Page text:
Oct 1, 2021

Axios Vitals

🍁 Happy first day of October, Vitals readers. Today's newsletter is 834 words or a 3-minute read.

Situational awareness: Merck and Ridgeback Biotherapeutics announced positive interim results for its COVID antiviral drug and said they plan to seek emergency use authorization in the U.S. as soon as possible.

1 big thing: Data holes complicate Moderna and J&J boosters

Illustration: Megan Robinson/Axios

Now that some recipients of the Pfizer COVID-19 vaccine can receive a booster, attention has turned to whether, and when, recipients of the Moderna or Johnson & Johnson vaccines will get extra shots, Axios' Caitlin Owens writes.

Why it matters: Regulators had issues with the quantity of data available for boosting with Pfizer, and there's even less — at least publicly available — for the other two vaccines.

The big picture: The U.S. has relied heavily on other countries' data, particularly Israel's, when it comes to making booster decisions.

  • "If we had the U.S. national data, the whole country, or even just all health care workers, we would have this nailed. But we have such poor data aggregation in this country," said Eric Topol, executive vice president of Scripps Research.

Where it stands: Moderna has asked for authorization of a third shot for its recipients, but with a dose half the size of the original two.

  • J&J recently put out a press release outlining results from its clinical trials evaluating a second shot two and six months after the first.
  • But it's unclear whether the full six-month data will be available by the time the FDA reviews J&J boosters, according to a source familiar with discussions.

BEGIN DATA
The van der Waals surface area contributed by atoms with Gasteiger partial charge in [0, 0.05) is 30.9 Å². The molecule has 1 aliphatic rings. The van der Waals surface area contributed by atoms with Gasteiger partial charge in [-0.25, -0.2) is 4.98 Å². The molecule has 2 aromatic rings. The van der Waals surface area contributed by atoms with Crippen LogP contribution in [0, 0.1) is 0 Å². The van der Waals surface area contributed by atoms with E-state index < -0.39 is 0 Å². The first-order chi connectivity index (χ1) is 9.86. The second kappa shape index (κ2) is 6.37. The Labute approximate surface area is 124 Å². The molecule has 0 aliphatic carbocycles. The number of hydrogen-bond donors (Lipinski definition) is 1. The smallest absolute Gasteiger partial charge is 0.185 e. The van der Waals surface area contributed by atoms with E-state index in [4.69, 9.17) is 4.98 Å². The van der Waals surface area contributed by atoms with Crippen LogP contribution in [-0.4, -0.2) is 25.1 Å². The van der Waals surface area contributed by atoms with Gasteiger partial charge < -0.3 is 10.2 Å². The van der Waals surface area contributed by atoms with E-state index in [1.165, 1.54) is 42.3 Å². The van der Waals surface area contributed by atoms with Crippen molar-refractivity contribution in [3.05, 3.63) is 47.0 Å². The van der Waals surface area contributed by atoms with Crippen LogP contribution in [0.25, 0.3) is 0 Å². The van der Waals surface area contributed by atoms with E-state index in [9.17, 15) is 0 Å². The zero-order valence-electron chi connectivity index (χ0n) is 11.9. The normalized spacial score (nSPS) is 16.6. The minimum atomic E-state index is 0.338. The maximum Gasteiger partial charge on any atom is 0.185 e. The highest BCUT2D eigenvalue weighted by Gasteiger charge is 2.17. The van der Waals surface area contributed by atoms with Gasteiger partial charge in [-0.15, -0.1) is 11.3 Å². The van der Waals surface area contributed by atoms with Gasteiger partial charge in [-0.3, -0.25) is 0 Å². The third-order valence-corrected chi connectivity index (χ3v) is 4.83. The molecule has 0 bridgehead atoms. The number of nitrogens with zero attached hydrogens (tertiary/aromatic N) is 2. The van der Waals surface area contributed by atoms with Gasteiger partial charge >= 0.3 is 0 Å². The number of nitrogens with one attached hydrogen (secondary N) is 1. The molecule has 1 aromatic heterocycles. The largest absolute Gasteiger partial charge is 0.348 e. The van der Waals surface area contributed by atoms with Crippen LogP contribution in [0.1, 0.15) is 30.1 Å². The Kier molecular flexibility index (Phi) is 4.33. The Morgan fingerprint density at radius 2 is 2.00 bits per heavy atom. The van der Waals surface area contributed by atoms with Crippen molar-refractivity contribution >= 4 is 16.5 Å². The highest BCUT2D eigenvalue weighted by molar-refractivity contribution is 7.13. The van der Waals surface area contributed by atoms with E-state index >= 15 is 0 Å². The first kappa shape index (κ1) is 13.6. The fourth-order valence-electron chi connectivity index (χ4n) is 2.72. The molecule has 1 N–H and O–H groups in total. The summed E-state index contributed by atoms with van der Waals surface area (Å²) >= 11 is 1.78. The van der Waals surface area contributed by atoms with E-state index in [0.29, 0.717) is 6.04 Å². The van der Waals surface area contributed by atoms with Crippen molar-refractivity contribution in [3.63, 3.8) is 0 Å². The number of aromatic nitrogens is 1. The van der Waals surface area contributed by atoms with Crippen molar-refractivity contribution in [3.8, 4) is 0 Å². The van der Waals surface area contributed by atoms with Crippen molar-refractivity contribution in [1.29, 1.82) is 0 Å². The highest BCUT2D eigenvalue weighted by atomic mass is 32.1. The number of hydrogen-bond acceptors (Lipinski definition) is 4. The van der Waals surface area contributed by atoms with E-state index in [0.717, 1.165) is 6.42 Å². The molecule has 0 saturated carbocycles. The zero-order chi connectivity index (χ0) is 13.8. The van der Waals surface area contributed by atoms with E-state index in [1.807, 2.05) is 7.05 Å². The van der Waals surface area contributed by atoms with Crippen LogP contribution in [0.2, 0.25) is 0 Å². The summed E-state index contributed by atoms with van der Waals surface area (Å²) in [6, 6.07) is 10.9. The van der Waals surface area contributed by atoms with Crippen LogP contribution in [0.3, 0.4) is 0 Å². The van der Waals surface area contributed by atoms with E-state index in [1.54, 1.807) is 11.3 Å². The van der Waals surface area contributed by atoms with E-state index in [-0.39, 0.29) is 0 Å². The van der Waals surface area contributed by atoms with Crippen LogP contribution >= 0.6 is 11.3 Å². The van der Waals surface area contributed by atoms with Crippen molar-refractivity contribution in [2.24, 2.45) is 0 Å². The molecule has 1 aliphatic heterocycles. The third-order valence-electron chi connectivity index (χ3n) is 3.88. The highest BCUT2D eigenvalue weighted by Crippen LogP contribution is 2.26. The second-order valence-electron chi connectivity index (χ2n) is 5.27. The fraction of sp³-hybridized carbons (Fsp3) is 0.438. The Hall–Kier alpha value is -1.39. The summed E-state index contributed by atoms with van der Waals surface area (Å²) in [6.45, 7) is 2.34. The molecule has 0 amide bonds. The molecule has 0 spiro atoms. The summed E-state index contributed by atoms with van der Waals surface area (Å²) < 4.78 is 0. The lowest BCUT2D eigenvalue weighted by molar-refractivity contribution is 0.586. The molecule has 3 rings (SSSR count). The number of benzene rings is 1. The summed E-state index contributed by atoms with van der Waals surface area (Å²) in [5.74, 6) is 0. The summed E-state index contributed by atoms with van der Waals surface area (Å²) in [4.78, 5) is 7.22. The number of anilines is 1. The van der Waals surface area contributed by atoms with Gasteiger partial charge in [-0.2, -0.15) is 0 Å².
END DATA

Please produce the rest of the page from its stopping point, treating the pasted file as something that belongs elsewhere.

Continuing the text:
• A second source familiar with the situation said the full clinical trial results of a second J&J dose after six months aren't expected until early November.

Yes, but: Even if regulators end up having less data to consider — which is still a big if — it may not matter that much to the outcome.

  • "It's almost unimaginable now that they won't approve additional Moderna and J&J doses. That'd add more chaos to whats been a pretty anarchistic situation over the last few months," said Cornell virologist John Moore.

Read more.

2. More details on surprise billing ban

Insurers are happy with the Biden administration's planned implementation of Congress' ban on surprise medical bills. Hospitals are not.

Driving the news: HHS released a new rule yesterday that resolves one of the trickiest issues: how dispute resolution should work between out-of-network providers and insurers.

Details: Payers and providers must start with a 30-day "open negotiation" to determine a payment rate, the proposed rule says.

  • If that fails, they can go to arbitration. Arbitrators will come up with a price using what the insurer pays other providers for the same service in the same area as a guide.
  • The rule also requires providers and hospitals to give a "good faith estimate" to uninsured patients.

What they're saying: The rule "is a total miscue," Federation of American Hospitals CEO Chip Kahn said in a statement. "It inserts a government standard pricing scheme arbitrarily favoring insurers."